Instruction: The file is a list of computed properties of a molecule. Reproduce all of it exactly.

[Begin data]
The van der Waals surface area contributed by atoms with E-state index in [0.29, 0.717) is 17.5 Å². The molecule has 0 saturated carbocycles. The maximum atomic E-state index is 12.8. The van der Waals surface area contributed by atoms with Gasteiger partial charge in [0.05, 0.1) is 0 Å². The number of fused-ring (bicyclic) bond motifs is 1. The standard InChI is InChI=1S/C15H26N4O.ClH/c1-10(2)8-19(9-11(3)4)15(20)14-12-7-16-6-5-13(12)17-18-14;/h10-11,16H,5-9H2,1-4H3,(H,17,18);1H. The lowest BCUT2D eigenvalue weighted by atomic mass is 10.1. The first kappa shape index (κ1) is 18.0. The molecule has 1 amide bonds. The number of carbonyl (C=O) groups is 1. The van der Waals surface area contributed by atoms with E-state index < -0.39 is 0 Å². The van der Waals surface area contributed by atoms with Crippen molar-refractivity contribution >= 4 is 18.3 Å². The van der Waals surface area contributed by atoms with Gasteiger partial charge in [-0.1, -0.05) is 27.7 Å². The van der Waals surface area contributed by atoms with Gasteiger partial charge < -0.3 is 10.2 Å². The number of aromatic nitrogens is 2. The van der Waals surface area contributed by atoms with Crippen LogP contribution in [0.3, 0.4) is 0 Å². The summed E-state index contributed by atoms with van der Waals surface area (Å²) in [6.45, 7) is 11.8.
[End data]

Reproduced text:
The van der Waals surface area contributed by atoms with E-state index in [0.29, 0.717) is 17.5 Å². The molecule has 0 saturated carbocycles. The maximum atomic E-state index is 12.8. The van der Waals surface area contributed by atoms with Gasteiger partial charge in [0.05, 0.1) is 0 Å². The number of fused-ring (bicyclic) bond motifs is 1. The standard InChI is InChI=1S/C15H26N4O.ClH/c1-10(2)8-19(9-11(3)4)15(20)14-12-7-16-6-5-13(12)17-18-14;/h10-11,16H,5-9H2,1-4H3,(H,17,18);1H. The lowest BCUT2D eigenvalue weighted by atomic mass is 10.1. The first kappa shape index (κ1) is 18.0. The molecule has 1 amide bonds. The number of carbonyl (C=O) groups is 1. The van der Waals surface area contributed by atoms with E-state index < -0.39 is 0 Å². The van der Waals surface area contributed by atoms with Crippen molar-refractivity contribution >= 4 is 18.3 Å². The van der Waals surface area contributed by atoms with Gasteiger partial charge in [-0.1, -0.05) is 27.7 Å². The van der Waals surface area contributed by atoms with Gasteiger partial charge < -0.3 is 10.2 Å². The number of aromatic nitrogens is 2. The van der Waals surface area contributed by atoms with Crippen LogP contribution in [0.3, 0.4) is 0 Å². The summed E-state index contributed by atoms with van der Waals surface area (Å²) in [6.45, 7) is 11.8.